Here, for example, is a comment about the Russian Revolution in the The Times Literary Supplement by G.S. Smith, Professor Emeritus of Russian at the University of Oxford: “Russia was hijacked by a fanatical alien sect whose wanton nihilism masqueraded as cleansing atheism and liberating populism, and who venerated ends with no scruple about means.” (TLS, November 4, 2011: 19)
This reduction of history reminds me of some of the criminal caricatures of the American founding fathers by British cartoonists. We are to believe that the primary cause of the Russian Revolution was to eliminate religion and establish nihilism (though “cleansing atheism” is oddly phrased). We might believe that it had nothing to do with economic collapse and World War I under the tsar.
Sam Friedman offers another, more nuanced view in his poem “Musings of Lenin’s Ghost, 1999.”
They call me evil, an evil genius,
but they were not there,
did not nightmare the tsar’s prickly noose
crushing their brother’s breath,
did not see strikers beaten and shot
…and so the poem continues until we arrive at the poet’s notions of Lenin’s thoughts on our recent times, carrying history forward.
Obviously no revolution by force can avoid brutality (at least I know of none), but Friedman’s poem fills the historical void G.S. Smith ignores, even while critiquing Lenin’s “errors,” his failure to recognize the value of democracy (which might be itself at least potentially arguable, according to the historian Roy Medvedev, who claims Lenin before his death was looking for ways of introducing democracy).
So we see the poet’s insistence not only on historical context, but honesty about history, a theme he mentions elsewhere.
Ecology, Imperial Power, Hope
The poet’s pedagogic purpose is also advanced by the book’s organization, the topical grouping of the poems, each section with a brief author’s preface.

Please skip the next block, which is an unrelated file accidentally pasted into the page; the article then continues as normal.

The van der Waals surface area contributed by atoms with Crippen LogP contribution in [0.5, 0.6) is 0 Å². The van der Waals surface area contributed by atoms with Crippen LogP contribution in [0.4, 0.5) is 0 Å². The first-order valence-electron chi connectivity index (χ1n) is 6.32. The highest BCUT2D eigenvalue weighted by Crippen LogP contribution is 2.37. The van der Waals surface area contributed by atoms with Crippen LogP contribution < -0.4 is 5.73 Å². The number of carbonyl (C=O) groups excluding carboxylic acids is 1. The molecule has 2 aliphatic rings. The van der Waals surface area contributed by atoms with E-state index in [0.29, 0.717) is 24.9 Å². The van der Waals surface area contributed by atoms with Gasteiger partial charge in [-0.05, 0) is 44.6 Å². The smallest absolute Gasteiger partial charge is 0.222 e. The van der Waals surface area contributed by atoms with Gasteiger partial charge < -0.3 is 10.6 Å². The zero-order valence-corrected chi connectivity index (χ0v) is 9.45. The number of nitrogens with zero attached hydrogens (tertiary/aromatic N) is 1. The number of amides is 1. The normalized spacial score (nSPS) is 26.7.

There are 13 such sections, beginning with “Work and Daily Life” and including such subtitles as “Ecology: The Whole World at Risk,” “Imperial Power in Action,” “If We Fail,” “Future Struggles — We Hope,” concluding with a reminder of the book’s title, “Notion: Making the World Anew.” On one level, the poems almost work as “evidences” concerning the topic around which they are collected.
Here are some lines from the poem “Exile,” which concerns he own feelings of estrangement from the predominant current apolitical poetry as well as the retreat of his once politicized generation:
My mind re-assures me:
It will not last…
the resentments of billions
will crescendo movements again.
My mind re-assures me,
but I cry still an exile,
a refugee rebel
in the land of my birth. (54)
This poem might well have concluded on the hopeful “crescendo movements again,” but the feeling that sparked the poem prevails, which for me indicates the poet’s inherent commitment to honesty about the current times, despite his intellectual reassurance. A greater depth results from this honesty. Certainly the reassurance is important so we can experience the contrast between potential and the present.
I also very much like the low-key “crescendo,” which answers the emotional despondency of exile, though faintly. While intellect is acknowledged as valuable, we find the emotion, the spirit of solidarity that stirs change, to be essential in the use of “crescendo.” Such spirit is repeated a number of places in the book, but this passage illustrates as well as any why these poems succeed.
Elsewhere the poet emphasizes his understanding of Marxist dialectics, one principle of which is “negation of negation,” but in this passage that principle asserts itself in an emotional way. The negative feeling desires its own negation, which can only occur by the positive (or “negating” if one prefers) struggle against oppression. Had the poet not felt compelled to remain true to the emotions that gave rise to the poem, but only its underlying intellectual argument, this emotional resonance would not exist.
Seeking to Make the World Anew is a book of poems that can help us create a civilized world.
March/April 2012, ATC 157